Now, any editor or mixer of any worth is going to have the basics covered. Instead, I try to think of it as a time to have conversations about the scenes. I think it’s a good idea to just watch the movie and stop when an idea or question comes up. It’s not about a eureka moment – though those will come – it’s about communication and trial and error. A lot of trial and error. I try to go into these sessions with an open mind and a willingness to try anything. Sometimes taking a sound, stretching it out, and playing it backwards is the absolute correct decision. Sometimes it’s total crap. But you have to try it to find out which it is. It’s important to remember it’s a process, even when your patience is tried.
When I reach the mixing stage of post, I’ve been through writing the film, prepping the film, shooting the film, and editing the film. Spending that much time with something has the potential to create a desire to just be done. It can also do the opposite and make you want to endlessly tinker. Both of these situations are toxic to the process. One leads to you putting pressure on the mixer which leads to rushed work that isn’t as good as it could be. The other leads to you pissing someone off because they feel like you’re wasting their time. So when either of these feelings come up, I think that’s a good time to take a step back. I can leave my ideas with the mixer or editor and they’ll keep working, and come up with ideas of their own. They are collaborators, after all, not order-takers. They’re going to take your ideas, process them, and add their own touches to it. This is not a bad thing. It’s that collaboration, that communication and sharing of ideas, that takes you from the logical sounds that are expected to the emotional ones that are not.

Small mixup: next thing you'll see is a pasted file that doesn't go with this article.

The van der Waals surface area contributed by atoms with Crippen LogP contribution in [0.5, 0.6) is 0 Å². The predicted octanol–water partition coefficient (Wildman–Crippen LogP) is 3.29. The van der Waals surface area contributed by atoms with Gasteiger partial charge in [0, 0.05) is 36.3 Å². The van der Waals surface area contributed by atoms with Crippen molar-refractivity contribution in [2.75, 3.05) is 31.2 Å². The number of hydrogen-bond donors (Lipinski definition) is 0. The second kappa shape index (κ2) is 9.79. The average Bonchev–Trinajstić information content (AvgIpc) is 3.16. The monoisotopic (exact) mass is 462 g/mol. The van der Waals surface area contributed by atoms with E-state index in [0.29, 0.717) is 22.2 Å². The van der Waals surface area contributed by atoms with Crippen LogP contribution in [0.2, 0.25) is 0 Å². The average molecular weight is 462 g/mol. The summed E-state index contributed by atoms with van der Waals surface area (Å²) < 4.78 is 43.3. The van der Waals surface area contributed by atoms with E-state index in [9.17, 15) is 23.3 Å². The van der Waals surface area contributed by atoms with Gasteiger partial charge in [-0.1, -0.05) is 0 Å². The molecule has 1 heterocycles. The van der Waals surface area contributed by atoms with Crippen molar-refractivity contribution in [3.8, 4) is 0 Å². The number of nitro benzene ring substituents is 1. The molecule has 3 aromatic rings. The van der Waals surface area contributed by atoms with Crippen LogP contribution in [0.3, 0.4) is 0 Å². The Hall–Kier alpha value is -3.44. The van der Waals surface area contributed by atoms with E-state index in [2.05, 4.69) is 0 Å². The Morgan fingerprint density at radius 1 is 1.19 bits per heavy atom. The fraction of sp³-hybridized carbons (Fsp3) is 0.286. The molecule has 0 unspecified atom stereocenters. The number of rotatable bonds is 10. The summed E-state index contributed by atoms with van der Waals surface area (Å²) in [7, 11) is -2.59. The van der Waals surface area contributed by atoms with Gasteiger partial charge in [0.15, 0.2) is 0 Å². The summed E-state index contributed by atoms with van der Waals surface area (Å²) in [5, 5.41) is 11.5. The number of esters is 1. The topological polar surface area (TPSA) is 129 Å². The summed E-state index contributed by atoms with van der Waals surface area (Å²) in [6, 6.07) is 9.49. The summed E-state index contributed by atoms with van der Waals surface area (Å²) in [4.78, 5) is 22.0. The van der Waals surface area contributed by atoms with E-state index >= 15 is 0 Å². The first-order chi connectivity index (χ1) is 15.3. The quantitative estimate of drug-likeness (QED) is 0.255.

For example, I wrote and directed a short film called Day One. The film is about two women trapped inside a storm cellar after a nuclear bomb obliterates their town. Once they are trapped, a low, rumbling sound becomes the background to everything. It’s subtle, only really noticeable during the silences in scenes. The decision to have this background sound came out of practicality. The shooting location was near a very busy road, and the sounds of traffic could be heard faintly in the background. Background noise is not a great thing when your film establishes that your characters are trapped because they can’t venture out into a desolate, radioactive wasteland. We had to come up with something that would both be the sound of the storm cellar and mask the sound of traffic. We could have gone with something logical: an electric hum of the lights or a muffled noise of a generator. Instead, my sound designer had the brilliant idea to take part of the sound of the nuclear blast and make that the sound that would continue in the background.
If you stop to think about it, that sound doesn’t really make sense; there is nothing in the location that would be making it. However, it creates a feeling of foreboding and dread as it never allows the violence of that moment to leave the film. It fits in with the tone of the film and helps tell the story. It’s better than a logical sound; it’s an emotional one. It’s a sound that enriches the experience of watching the movie.
In the end, that is the ultimate goal. It’s not to make sure a gun goes bang or tires screech or glass clinks on the ground after it shatters; it’s about finding something that strikes an emotional chord. It’s about the gunshots in Zero Dark Thirty feeling like they hit you in the chest. It’s about a water fountain in Kill Bill making the tension of a sword fight unbearable. It’s about the harmonica music transforming from score to on-screen sound as it becomes the haunting anthem and introduction to the main character in Once Upon a Time in the West. It’s about the silence as a body plummets from a building in The Departed, making your heart drop into your stomach.
Simply put, sound design is about transporting someone into the world of your story, letting it envelop them, and making them feel something.